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[1] The full text of Executive Order 9066 can be found at

[2] These numbers do not take into account non-US citizens interned by the Department of Justice or the US Army in camps, such as Honouliuli in Hawai‘i. See glossary for internment.

[3] The term “Jap” and “Jap Camp” also were used during World War II and in its aftermath. Then and now, these terms are racial slurs that are considered derogatory and hurtful.

[4] The Redress Movement was an effort, largely occurring in the 1960s, 70s, and 80s, to obtain restitution of civil rights, an apology, and monetary compensation by the US government. Grassroots efforts prompted Congress and President Jimmy Carter to establish the Commission on Wartime Relocation and Internment of Civilians. The Commission’s 1983 report concluded that President Franklin D. Roosevelt and General John DeWitt had known that there was no military necessity for the mass incarceration. It attributed the cause to “race prejudice, war hysteria, and a failure of political leadership.” Commission on Wartime Relocation and Internment of Civilians, Personal Justice Denied: The Report of the Commission on the Wartime Relocation and Internment of Civilians (Seattle: University of Washington Press and Washington D.C.: Civil Liberties Public Education Fund, 1997) 459.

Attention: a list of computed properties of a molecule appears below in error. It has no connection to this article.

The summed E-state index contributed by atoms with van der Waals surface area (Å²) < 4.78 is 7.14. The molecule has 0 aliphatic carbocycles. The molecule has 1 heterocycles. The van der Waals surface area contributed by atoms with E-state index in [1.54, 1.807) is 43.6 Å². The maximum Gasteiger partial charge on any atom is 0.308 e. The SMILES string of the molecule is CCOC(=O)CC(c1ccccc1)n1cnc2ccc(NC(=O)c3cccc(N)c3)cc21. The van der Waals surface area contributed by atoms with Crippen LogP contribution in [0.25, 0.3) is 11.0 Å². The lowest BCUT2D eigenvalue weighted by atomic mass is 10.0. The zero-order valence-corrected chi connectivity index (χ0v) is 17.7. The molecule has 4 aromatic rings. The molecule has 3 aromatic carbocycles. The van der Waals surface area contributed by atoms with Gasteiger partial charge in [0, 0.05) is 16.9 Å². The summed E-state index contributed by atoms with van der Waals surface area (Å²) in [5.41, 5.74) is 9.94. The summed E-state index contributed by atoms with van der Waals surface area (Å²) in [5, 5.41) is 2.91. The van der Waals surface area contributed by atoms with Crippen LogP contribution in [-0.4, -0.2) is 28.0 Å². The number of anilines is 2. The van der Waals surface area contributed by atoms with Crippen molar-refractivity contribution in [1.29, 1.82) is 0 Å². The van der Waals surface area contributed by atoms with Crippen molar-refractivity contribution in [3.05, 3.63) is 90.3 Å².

[5] Japanese American National Museum, “American Jewish Committee, Japanese American National Museum Issue Joint Statement About Ellis Island Exhibit Set To Open April 3,” March 13, 1998.

[6] See, for example, Webster’s 1828, Cambridge, Collins, and Merriam-Webster dictionaries.

[7] Yoshinori H. T. Himel, “Americans’ Misuse of ‘Internment’,” Seattle Journal for Social Justice, Vol. 14, Issue 3, Spring 2016, pp. 797 – 837.

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Last updated: November 30, 2023